In order to sense motion and have normal balance, your body uses three overlapping systems, called the balance triad. The inner ears are critical to sensing motion; the eyes and depth perception help locate you in space, and your body, arms and legs feel the floor and your surroundings to help orient you. If any one of these three systems is impaired, you will start to feel off balance. If two out of three of these systems don’t work properly, your risk of falling will greatly increase, and if all three are impaired, you might not be able to walk at all. Multisensory imbalance occurs when two or three of these systems are not functioning fully. As we age we are likely to accumulate small problems in each of these areas, and that eventually results in poor balance. Most older people accordingly suffer from some degree of multisensory imbalance.
The key symptom is feeling off balance or dizzy when standing or walking, but not as much when sitting or lying down. You may feel even more off-balance when walking in dim light or darkness. Using a grocery store cart while shopping greatly helps. Just holding onto your spouse’s arm while walking can make you feel more steady. There can be a sense of dizziness in the head, typically a floating, disoriented feeling as if you are no longer connected to gravity. You are much more likely to fall when you have this condition.
When one system in the balance triad becomes damaged, you learn to boost function in the remaining two systems and you may even become dependent on one of these backup systems for most of your balance. The inner ears are the most important system in the balance triad and provide an internalized framework for perceiving the movement of the head and its position in space. Because the inner ears are already the most important frame of reference for balance, their function cannot be easily boosted if there is damage to one of the other two balance systems. For this reason vision turns out to be the most important back-up balance system, and the next most important is feeling the environment through the limbs.
If you have positional vertigo or any other condition that interferes with the inner ear balance system, you may notice that you need your eyes more for balance when the vertigo is flaring up. This is called visual dependence. You will feel increased dizziness and poorer balance when in the dark or in dim lighting, or when you close your eyes. It can also create strange new dizziness problems, like intense feelings that you are actually moving when watching tilting and panning scenes in the movies or IMAX theaters. Seeing nearby cars move when you are stopped at a light might make you feel that your car is suddenly moving. Walking in a mall or grocery store with lots of movement at eye level can make you feel unpleasantly dizzy.
Not everyone has perfect, three-dimensional vision to act as a balance back-up. If one eye has poorer vision because of cataracts, glaucoma, or another injury, then depth perception is impaired and vision cannot be used as effectively for balance. Everyone has some degree of imbalance if their eyes are closed or they are in complete darkness. Even using bifocals or progressive lenses can interfere with balance, because it is harder to focus on the ground when these are used. Under any of these circumstances, you will have to use touch to make up for your imbalance. You can feel the ground through your feet, and tell whether it is flat or slanted, rough or slippery. By reaching out with the hands, you can touch your surroundings and can tell where you are in space. This sense is called proprioception, and it is the final balance system back-up in the triad.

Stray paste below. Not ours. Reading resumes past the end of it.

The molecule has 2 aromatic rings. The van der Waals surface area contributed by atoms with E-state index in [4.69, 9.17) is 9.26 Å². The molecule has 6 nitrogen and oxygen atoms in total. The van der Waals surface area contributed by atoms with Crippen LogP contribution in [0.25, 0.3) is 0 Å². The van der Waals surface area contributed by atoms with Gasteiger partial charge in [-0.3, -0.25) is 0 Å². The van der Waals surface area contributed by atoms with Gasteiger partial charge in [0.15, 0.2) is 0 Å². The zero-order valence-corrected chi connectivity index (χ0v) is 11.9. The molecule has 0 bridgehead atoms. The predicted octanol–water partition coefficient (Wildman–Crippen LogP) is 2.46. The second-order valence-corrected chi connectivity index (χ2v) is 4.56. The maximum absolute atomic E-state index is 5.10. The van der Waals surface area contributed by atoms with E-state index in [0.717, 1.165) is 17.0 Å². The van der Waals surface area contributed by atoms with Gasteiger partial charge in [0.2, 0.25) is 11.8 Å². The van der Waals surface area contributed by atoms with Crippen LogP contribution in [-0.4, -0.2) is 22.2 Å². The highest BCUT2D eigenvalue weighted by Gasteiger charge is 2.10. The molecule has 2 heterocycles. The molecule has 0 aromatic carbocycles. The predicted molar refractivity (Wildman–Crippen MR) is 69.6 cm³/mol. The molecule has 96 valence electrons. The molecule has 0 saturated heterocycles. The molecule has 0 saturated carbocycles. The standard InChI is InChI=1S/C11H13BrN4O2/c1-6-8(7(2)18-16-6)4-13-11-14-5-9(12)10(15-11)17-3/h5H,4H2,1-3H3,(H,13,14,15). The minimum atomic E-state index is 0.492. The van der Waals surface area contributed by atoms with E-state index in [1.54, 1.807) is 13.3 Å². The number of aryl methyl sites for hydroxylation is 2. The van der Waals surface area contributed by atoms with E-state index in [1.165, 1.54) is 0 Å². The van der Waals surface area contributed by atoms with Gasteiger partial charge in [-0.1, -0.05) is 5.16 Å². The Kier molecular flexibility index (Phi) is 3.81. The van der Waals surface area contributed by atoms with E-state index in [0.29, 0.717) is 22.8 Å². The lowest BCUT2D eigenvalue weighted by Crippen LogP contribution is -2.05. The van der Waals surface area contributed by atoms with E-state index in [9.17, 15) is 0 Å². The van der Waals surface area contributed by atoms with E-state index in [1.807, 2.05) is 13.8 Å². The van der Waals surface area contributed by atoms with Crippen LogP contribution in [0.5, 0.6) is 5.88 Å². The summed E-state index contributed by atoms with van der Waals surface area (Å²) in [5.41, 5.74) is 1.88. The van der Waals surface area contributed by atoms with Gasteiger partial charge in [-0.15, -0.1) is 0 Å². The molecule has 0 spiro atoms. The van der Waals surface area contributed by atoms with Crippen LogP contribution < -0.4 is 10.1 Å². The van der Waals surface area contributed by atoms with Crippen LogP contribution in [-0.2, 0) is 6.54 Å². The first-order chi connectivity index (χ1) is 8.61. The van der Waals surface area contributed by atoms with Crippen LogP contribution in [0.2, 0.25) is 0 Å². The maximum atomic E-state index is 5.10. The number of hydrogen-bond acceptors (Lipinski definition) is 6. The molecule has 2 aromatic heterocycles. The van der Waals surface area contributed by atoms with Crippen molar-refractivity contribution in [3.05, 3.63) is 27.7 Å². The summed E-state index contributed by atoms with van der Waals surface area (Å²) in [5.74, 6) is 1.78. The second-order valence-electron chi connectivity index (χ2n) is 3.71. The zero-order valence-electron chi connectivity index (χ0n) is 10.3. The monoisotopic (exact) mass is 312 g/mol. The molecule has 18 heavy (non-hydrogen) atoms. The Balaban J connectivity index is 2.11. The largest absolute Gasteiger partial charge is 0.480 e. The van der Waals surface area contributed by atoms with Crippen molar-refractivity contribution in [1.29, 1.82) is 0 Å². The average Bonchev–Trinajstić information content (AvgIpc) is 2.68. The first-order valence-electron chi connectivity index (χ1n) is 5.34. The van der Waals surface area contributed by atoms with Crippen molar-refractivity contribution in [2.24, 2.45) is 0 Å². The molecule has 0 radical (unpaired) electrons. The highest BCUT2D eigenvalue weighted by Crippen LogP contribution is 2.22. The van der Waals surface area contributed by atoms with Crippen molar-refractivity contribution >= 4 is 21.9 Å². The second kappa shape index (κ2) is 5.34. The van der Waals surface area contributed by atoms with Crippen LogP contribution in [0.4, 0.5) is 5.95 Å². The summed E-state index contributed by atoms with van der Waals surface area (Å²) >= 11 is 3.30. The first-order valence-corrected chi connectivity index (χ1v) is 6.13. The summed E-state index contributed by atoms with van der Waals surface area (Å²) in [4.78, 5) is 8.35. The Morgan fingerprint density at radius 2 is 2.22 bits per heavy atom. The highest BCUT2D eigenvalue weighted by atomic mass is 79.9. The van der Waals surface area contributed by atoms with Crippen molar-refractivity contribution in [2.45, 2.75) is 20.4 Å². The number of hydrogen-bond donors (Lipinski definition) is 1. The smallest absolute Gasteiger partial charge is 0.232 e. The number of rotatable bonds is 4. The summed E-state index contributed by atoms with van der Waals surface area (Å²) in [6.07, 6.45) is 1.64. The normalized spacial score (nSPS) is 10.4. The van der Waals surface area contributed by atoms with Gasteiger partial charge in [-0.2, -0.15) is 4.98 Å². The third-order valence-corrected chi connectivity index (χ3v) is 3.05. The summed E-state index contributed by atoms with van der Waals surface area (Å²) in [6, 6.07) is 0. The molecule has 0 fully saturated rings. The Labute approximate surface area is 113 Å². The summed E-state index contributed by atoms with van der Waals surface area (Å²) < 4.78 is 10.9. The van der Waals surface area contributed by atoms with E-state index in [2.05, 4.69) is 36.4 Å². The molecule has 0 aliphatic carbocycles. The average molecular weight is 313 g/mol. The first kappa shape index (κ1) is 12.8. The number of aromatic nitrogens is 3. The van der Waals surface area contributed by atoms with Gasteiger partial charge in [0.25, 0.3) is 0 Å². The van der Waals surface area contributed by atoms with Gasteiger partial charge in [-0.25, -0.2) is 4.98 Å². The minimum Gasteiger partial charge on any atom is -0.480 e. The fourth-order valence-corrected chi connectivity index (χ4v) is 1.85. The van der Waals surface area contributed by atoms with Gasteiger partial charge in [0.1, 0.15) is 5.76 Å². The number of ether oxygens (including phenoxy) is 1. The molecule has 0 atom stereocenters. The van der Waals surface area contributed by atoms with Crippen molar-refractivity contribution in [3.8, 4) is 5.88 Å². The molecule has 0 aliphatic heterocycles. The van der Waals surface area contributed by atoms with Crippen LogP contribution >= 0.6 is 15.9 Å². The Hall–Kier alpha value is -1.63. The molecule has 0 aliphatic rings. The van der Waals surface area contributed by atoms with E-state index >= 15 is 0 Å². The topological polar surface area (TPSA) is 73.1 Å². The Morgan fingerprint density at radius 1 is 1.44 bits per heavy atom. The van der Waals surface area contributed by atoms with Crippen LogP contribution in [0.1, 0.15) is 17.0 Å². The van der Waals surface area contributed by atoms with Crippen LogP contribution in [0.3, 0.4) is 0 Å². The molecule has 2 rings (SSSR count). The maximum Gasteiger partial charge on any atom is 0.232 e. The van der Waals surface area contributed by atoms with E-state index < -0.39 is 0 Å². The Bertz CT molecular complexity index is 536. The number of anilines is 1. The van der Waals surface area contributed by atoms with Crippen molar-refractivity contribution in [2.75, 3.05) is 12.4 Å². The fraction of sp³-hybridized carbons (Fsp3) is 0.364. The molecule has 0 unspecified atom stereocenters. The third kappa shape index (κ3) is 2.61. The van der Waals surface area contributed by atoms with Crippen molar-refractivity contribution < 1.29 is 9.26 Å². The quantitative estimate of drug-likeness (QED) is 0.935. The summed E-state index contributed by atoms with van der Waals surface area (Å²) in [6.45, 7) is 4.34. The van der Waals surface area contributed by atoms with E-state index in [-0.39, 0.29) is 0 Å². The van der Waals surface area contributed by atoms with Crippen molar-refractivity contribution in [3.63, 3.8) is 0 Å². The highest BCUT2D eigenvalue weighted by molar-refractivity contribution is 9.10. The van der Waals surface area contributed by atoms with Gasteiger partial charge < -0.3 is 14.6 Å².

People who have visual impairments can easily develop proprioceptive dependence. Our feet are in constant contact with the ground when we walk, so that can’t be boosted very much. Instead, we begin to rely more on input from our hands and arms. A blind person often uses a cane to tap the ground, giving more input to the hands about the ground ahead of them. When you walk in the pitch-dark, you’ll often throw your hands out ahead of you and feel for furniture when walking. If the ground is uneven, like on a rough boulder field while hiking, you might choose to use trekking poles in both hands and notice that it greatly improves your stability.
Aging tends to damage proprioception and touch sensations in the legs and feet, a problem called peripheral neuropathy. You can test this by touching something cold to the back of your hand (like a spoon) and then touching it to the top of your foot. If you can’t feel the cold as intensely, you may have neuropathy. This means that the feedback to your balance system from your feet may not work as well as it should. If the feet can’t be trusted to give enough information about balance, the hands and arms can help. People with this problem like to walk holding a companion’s arm, or they may touch the walls or furniture while walking. The first step in treatment is to use trekking poles while walking, which can greatly relieve the symptom. A cane is often used, but you get more balance feedback if you use both hands rather than just one, so hiking poles are better. Using a walker or pushing a grocery cart can help as neuropathy worsens.
Our next post will answer questions from our readers.